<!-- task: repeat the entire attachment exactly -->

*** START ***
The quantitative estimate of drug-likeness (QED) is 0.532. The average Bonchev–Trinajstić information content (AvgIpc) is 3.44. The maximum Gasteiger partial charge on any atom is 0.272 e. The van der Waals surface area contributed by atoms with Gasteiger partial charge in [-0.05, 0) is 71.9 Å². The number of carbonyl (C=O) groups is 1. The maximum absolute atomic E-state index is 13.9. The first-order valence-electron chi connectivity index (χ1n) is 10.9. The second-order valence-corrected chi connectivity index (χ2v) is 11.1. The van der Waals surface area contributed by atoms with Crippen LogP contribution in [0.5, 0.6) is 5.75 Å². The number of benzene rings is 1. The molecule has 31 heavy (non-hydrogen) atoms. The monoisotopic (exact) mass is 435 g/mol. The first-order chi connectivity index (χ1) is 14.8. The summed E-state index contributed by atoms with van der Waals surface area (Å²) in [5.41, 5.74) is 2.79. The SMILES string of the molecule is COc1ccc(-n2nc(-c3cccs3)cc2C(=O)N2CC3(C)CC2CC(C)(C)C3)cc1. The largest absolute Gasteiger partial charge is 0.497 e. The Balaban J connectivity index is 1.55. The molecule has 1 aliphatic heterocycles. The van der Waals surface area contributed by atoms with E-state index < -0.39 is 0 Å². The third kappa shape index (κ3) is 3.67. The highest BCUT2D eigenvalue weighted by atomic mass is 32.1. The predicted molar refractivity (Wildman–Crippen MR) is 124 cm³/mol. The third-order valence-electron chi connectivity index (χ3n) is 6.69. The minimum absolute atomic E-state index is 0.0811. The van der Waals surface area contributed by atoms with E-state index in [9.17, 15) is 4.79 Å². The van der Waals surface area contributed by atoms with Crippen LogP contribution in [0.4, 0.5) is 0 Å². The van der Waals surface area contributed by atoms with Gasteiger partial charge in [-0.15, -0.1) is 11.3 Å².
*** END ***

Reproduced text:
The quantitative estimate of drug-likeness (QED) is 0.532. The average Bonchev–Trinajstić information content (AvgIpc) is 3.44. The maximum Gasteiger partial charge on any atom is 0.272 e. The van der Waals surface area contributed by atoms with Gasteiger partial charge in [-0.05, 0) is 71.9 Å². The number of carbonyl (C=O) groups is 1. The maximum absolute atomic E-state index is 13.9. The first-order valence-electron chi connectivity index (χ1n) is 10.9. The second-order valence-corrected chi connectivity index (χ2v) is 11.1. The van der Waals surface area contributed by atoms with Crippen LogP contribution in [0.5, 0.6) is 5.75 Å². The number of benzene rings is 1. The molecule has 31 heavy (non-hydrogen) atoms. The monoisotopic (exact) mass is 435 g/mol. The first-order chi connectivity index (χ1) is 14.8. The summed E-state index contributed by atoms with van der Waals surface area (Å²) in [5.41, 5.74) is 2.79. The SMILES string of the molecule is COc1ccc(-n2nc(-c3cccs3)cc2C(=O)N2CC3(C)CC2CC(C)(C)C3)cc1. The largest absolute Gasteiger partial charge is 0.497 e. The Balaban J connectivity index is 1.55. The molecule has 1 aliphatic heterocycles. The van der Waals surface area contributed by atoms with E-state index < -0.39 is 0 Å². The third kappa shape index (κ3) is 3.67. The highest BCUT2D eigenvalue weighted by atomic mass is 32.1. The predicted molar refractivity (Wildman–Crippen MR) is 124 cm³/mol. The third-order valence-electron chi connectivity index (χ3n) is 6.69. The minimum absolute atomic E-state index is 0.0811. The van der Waals surface area contributed by atoms with E-state index in [9.17, 15) is 4.79 Å². The van der Waals surface area contributed by atoms with Crippen LogP contribution in [0.4, 0.5) is 0 Å². The van der Waals surface area contributed by atoms with Gasteiger partial charge in [-0.15, -0.1) is 11.3 Å².